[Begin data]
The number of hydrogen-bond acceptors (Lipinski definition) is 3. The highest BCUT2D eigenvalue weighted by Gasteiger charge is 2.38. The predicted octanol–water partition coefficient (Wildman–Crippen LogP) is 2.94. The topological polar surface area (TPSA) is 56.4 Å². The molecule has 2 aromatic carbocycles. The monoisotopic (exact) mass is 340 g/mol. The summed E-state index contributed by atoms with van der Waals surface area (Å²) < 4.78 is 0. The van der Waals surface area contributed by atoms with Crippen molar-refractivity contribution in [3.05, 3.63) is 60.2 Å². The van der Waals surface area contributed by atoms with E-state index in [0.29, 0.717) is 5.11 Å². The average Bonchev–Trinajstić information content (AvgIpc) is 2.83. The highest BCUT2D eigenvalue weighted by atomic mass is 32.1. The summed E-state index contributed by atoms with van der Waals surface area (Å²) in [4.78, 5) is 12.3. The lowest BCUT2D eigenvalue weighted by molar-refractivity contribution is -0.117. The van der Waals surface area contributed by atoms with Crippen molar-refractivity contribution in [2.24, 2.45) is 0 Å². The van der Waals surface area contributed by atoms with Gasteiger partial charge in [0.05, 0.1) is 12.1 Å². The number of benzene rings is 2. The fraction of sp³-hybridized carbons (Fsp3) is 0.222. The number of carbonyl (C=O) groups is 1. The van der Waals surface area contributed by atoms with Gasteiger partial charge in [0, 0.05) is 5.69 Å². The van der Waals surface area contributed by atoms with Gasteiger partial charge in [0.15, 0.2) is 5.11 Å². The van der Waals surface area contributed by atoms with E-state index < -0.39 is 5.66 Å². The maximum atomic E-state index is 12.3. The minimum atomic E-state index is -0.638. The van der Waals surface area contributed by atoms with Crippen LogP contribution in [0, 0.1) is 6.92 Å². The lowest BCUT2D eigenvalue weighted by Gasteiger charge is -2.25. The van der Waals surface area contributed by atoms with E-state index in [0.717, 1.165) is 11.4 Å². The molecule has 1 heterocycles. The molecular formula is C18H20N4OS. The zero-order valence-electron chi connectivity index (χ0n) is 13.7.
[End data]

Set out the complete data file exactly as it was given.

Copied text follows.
The number of hydrogen-bond acceptors (Lipinski definition) is 3. The highest BCUT2D eigenvalue weighted by Gasteiger charge is 2.38. The predicted octanol–water partition coefficient (Wildman–Crippen LogP) is 2.94. The topological polar surface area (TPSA) is 56.4 Å². The molecule has 2 aromatic carbocycles. The monoisotopic (exact) mass is 340 g/mol. The summed E-state index contributed by atoms with van der Waals surface area (Å²) < 4.78 is 0. The van der Waals surface area contributed by atoms with Crippen molar-refractivity contribution in [3.05, 3.63) is 60.2 Å². The van der Waals surface area contributed by atoms with E-state index in [0.29, 0.717) is 5.11 Å². The average Bonchev–Trinajstić information content (AvgIpc) is 2.83. The highest BCUT2D eigenvalue weighted by atomic mass is 32.1. The summed E-state index contributed by atoms with van der Waals surface area (Å²) in [4.78, 5) is 12.3. The lowest BCUT2D eigenvalue weighted by molar-refractivity contribution is -0.117. The van der Waals surface area contributed by atoms with Crippen molar-refractivity contribution in [2.24, 2.45) is 0 Å². The van der Waals surface area contributed by atoms with Gasteiger partial charge in [0.05, 0.1) is 12.1 Å². The number of benzene rings is 2. The fraction of sp³-hybridized carbons (Fsp3) is 0.222. The number of carbonyl (C=O) groups is 1. The van der Waals surface area contributed by atoms with Gasteiger partial charge in [0, 0.05) is 5.69 Å². The van der Waals surface area contributed by atoms with Gasteiger partial charge in [0.15, 0.2) is 5.11 Å². The van der Waals surface area contributed by atoms with E-state index < -0.39 is 5.66 Å². The maximum atomic E-state index is 12.3. The minimum atomic E-state index is -0.638. The van der Waals surface area contributed by atoms with Crippen LogP contribution in [0, 0.1) is 6.92 Å². The lowest BCUT2D eigenvalue weighted by Gasteiger charge is -2.25. The van der Waals surface area contributed by atoms with E-state index in [0.717, 1.165) is 11.4 Å². The molecule has 1 heterocycles. The molecular formula is C18H20N4OS. The zero-order valence-electron chi connectivity index (χ0n) is 13.7.